The article was nominated for deletion multiple times in a row, and, each time, no consensus was reached. In such instances, according to Wikipedia, the article is supposed to remain.
Instead, Sarah Stierch, a leading editor under the username "Missvain," directly and publically commanded the author of the article to be ignored and personally relisted the article for deletion. In response to that, the author pointed out the violation of the rules and that, considering the growing media attention on Mike Norton, this could reflect badly in the media. To this, another editor under the username "SpartazHumbug!" wrote:
“The media can think what it likes. This is Wikipedia, one of the largest websites in the world. Do you think that we would ditch our principles or policies for fear of bad press?”
Now, if Wikipedians are breaking the platform’s rules and guidelines when it fits their agenda, what principles and policies is he referring to then? Do they even have anything to do with Wikipedia’s principles or policies?

The Speedy Consensus And Deletion Process After Pointing Out Violations And Hypocrisies

As mentioned above, Mike Norton’s Wikipedia page had a lifetime of a little over three weeks and was continuously relisted for deletion because no actual consensus had been reached.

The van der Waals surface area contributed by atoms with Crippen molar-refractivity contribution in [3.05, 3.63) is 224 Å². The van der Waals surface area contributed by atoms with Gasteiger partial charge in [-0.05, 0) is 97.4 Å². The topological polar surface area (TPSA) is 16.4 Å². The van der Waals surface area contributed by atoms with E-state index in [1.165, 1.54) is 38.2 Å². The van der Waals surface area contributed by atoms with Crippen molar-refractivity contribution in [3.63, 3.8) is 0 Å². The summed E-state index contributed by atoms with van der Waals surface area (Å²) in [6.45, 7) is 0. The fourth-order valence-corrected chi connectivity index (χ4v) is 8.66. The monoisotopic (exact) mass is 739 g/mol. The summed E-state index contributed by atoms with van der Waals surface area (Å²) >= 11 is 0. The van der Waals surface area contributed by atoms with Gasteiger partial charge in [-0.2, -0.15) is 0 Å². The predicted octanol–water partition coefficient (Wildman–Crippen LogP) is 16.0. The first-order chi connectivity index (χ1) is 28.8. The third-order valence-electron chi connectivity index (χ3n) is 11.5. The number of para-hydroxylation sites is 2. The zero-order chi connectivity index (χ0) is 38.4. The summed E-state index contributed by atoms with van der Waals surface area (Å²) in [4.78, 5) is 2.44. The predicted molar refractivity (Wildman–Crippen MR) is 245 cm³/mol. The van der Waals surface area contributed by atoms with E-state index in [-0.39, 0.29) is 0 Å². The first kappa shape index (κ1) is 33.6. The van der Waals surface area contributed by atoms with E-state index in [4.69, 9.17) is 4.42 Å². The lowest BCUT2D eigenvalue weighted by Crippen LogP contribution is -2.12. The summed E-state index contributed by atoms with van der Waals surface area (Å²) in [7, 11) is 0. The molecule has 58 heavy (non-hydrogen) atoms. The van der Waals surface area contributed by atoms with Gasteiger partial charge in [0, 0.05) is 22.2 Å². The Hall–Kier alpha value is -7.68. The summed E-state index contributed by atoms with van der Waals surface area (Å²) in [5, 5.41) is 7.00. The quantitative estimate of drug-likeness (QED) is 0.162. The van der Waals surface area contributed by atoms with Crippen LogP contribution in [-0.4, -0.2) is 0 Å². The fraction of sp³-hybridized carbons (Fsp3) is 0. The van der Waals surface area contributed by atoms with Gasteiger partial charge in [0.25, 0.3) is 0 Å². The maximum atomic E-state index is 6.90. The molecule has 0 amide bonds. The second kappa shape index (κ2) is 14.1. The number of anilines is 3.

In the discussion, the author pointed out the various ways editors were not adhering to the platform’s policies: Repeatedly relisting the page for deletion when Wikipedia’s own rules states that the page should remain if no consensus is reached. Dismissing secondary sources despite not even having read through them. Commanding the author of the article to be ignored while the platform allows them to defend the article. Deliberately looking up information on Mike Norton in an inaccurate way to generate no search results about him (such as willfully spelling his name incorrectly). Demanding indisputable sources when no sources, in actuality, are indisputable.
Curiously, after Missvain relisted the discussion and the hypocrisies were pointed out, consensus was reached in a matter of a few hours…